> been believed we arrived in the 1740's - not true my settler was one of the
      > 1738 trustee's who established the Convenanter Church in Franklin Co., Pa.,
      > so I estimated they arrived no later than 1737.
      >
      > Gordon
      >
      > ----- Original Message -----
      > From: _Elwyn Soutter_ (mailto:elwynsoutter@...)
      > To: _Mid-AntrimGenealogy@yahoogroups.com_
      > (mailto:Mid-AntrimGenealogy@yahoogroups.com)
      > Sent: Monday, January 21, 2013 9:19 AM
      > Subject: Re: [Mid-AntrimGenealogy] Irish records free this Thursday 24 Jan
      > 2013
      >
      >
      >
      >
      >
      > Gordon,
      >
      > I don’t really know what their earliest records are. They do have
      > Encumbered Estates records from the 1850s which list leases granted in the 1790s.
      > There probably isn’t too much earlier than that. That’s the basic problem
      > with Irish research as you know.
      >
      > I recently had a chat with Valerie Adams at the Presbyterian Historical
      > Society in Belfats about old Presbyterian church records. She reckoned that
      > around the year 1800, there were about 100 Presbyterian churches in Co.
      > Antrim. We counted up and concluded there are only 8 that still have records
      > that cover the 1700s (and then not necessarily all of the century). So, on
      > the basis of that little example you can see how difficult it is to research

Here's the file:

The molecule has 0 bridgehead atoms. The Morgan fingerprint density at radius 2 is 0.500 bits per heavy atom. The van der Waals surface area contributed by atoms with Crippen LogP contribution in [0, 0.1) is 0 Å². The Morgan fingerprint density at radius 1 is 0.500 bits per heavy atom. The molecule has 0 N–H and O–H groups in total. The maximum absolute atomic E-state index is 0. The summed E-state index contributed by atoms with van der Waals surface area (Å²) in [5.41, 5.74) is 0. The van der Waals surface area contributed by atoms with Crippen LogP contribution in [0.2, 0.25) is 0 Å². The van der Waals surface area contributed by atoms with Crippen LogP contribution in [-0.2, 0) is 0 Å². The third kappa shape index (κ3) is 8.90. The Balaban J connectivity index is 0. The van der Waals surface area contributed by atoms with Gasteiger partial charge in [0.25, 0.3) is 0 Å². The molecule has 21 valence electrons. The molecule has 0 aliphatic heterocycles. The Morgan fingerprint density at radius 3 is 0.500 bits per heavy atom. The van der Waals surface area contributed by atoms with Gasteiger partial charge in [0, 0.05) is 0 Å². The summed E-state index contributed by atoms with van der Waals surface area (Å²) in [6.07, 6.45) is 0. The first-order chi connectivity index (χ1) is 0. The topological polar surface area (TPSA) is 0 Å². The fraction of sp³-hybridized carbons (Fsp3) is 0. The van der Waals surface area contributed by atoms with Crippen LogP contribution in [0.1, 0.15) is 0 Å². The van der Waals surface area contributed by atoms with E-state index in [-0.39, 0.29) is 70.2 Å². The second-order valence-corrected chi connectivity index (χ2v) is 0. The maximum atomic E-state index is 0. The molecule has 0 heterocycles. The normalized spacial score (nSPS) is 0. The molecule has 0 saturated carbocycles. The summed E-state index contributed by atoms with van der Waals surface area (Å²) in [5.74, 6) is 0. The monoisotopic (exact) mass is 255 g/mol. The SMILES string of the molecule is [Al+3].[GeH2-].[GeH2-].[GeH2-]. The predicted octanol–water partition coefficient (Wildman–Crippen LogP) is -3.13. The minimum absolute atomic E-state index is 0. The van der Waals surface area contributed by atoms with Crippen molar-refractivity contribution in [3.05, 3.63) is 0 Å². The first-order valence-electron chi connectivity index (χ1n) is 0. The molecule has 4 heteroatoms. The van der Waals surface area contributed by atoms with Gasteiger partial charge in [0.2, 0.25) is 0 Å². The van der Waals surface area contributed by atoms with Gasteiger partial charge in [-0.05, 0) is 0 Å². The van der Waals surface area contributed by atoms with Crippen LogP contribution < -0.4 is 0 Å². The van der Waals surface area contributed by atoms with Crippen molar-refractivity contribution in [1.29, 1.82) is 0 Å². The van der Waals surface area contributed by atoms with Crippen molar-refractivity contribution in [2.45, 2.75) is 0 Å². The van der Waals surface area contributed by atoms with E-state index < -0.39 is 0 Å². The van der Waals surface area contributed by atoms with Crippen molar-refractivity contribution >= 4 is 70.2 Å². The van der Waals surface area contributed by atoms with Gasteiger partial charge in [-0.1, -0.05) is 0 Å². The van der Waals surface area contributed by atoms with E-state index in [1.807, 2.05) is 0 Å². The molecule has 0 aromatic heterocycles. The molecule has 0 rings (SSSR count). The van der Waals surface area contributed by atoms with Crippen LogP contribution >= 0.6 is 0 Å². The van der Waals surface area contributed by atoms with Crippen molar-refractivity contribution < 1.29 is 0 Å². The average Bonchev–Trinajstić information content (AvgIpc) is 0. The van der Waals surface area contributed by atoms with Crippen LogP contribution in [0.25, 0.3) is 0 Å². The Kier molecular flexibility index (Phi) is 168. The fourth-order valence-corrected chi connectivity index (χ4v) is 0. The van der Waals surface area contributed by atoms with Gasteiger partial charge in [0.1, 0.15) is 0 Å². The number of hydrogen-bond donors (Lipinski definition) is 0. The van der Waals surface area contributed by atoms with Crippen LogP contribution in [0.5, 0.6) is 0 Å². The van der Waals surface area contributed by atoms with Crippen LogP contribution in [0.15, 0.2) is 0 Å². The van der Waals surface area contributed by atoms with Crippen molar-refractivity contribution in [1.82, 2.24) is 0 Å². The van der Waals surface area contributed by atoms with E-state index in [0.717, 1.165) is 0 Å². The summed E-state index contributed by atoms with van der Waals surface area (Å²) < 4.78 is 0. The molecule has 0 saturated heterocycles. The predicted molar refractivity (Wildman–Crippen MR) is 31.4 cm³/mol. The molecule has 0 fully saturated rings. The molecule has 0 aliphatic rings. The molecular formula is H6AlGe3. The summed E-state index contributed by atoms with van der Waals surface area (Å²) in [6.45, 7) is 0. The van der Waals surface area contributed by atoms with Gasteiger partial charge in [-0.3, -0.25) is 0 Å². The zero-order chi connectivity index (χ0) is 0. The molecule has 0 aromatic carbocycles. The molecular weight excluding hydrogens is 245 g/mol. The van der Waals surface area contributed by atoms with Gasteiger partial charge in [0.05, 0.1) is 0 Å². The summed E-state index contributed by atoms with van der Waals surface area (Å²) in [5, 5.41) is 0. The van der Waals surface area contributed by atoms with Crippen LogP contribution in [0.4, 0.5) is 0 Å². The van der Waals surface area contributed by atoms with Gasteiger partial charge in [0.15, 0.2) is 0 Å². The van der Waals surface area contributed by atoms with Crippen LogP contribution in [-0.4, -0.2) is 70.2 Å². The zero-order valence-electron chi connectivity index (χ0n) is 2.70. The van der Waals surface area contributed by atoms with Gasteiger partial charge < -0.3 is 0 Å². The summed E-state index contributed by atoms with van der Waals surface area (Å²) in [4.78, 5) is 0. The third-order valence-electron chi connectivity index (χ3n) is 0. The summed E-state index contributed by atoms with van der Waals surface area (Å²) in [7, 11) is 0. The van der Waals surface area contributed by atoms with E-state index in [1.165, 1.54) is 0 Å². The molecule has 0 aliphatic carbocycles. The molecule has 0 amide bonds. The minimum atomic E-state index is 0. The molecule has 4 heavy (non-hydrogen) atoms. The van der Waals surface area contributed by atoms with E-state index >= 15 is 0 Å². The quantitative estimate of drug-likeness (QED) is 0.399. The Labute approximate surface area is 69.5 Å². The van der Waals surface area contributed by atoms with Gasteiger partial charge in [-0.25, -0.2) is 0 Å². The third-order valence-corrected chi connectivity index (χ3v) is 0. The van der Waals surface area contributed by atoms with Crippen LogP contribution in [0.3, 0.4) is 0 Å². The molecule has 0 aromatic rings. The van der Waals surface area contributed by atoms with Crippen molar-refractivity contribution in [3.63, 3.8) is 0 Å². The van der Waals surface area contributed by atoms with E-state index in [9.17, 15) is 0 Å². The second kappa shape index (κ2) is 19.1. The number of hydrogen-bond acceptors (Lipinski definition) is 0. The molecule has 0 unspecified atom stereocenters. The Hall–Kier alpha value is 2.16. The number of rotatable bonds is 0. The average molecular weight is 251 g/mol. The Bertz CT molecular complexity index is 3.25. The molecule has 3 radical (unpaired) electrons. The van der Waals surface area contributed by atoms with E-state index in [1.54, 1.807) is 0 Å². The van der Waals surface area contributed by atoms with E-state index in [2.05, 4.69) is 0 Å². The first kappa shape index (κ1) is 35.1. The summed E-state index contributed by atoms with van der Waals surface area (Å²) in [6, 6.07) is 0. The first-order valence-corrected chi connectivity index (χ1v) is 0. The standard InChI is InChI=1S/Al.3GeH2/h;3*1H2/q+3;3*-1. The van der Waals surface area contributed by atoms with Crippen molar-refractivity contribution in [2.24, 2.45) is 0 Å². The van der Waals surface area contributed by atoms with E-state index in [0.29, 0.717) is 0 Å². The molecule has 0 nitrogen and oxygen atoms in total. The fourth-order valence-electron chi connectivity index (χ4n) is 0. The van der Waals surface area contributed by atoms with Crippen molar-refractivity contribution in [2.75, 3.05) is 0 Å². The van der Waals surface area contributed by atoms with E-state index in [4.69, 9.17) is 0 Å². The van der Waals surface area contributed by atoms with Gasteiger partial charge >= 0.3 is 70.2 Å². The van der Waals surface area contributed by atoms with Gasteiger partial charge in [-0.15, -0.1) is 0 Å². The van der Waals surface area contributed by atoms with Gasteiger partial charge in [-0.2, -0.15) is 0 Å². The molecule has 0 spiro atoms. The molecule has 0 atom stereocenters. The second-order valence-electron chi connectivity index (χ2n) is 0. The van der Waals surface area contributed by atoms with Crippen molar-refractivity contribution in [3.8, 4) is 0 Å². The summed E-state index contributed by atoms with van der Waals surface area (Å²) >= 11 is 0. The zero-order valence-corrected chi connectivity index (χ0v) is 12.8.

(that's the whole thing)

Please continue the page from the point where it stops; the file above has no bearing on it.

> the 1700s in Ireland.
      >
      > Elwyn
      >
      >
      >
      >
      >
      >
      > ____________________________________
      > From: Gordon Crooks
      > To: Mid-AntrimGenealogy@yahoogroups.com
      > Sent: Monday, 21 January 2013, 12:42
      > Subject: Re: [Mid-AntrimGenealogy] Irish records free this Thursday 24 Jan
      > 2013
      >
      >
      >
      >
      >
      >
      > Hi Elwyn: How far back do these records go ? I am looking at about 1700 to
      > 1730 period of time.
      >
      > Gordon
      >
      >
      >
      >
      >
      > ----- Original Message -----
      > From: _elwynsoutter_ (mailto:elwynsoutter@...)
      > To: _Mid-AntrimGenealogy@yahoogroups.com_
      > (mailto:Mid-AntrimGenealogy@yahoogroups.com)
      > Sent: Monday, January 21, 2013 5:52 AM
      > Subject: [Mid-AntrimGenealogy] Irish records free this Thursday 24 Jan 2013
      >
      >
      >
      >
      >
      > Irish records free this Thursday 24 Jan 2013
      >
      > Family historians will be able to access 21 million birth, marriage, and
      > death records free of charge, on Thursday 24th of January on findmypast
      > Ireland.
      >
      > _http://www.irishcentral.com/news/Online_ (http://www.irishcentral
      > com/news/Online) ... 78211.html
      >
      >
      >
      > No virus found in this message.
      > Checked by AVG - _www.avg.com_ (http://www.avg.com/)
      > Version: 2013.0.2890 / Virus Database: 2639/6045 - Release Date: 01/20/13
      >
      >
      >
      >
      >
      >
      >
      >
      >
      >
      > No virus found in this message.
      > Checked by AVG - _www.avg.com_ (http://www.avg.com/)
      > Version: 2013.0.2890 / Virus Database: 2639/6045 - Release Date: 01/20/13
      >
    Your message has been successfully submitted and would be delivered to recipients shortly.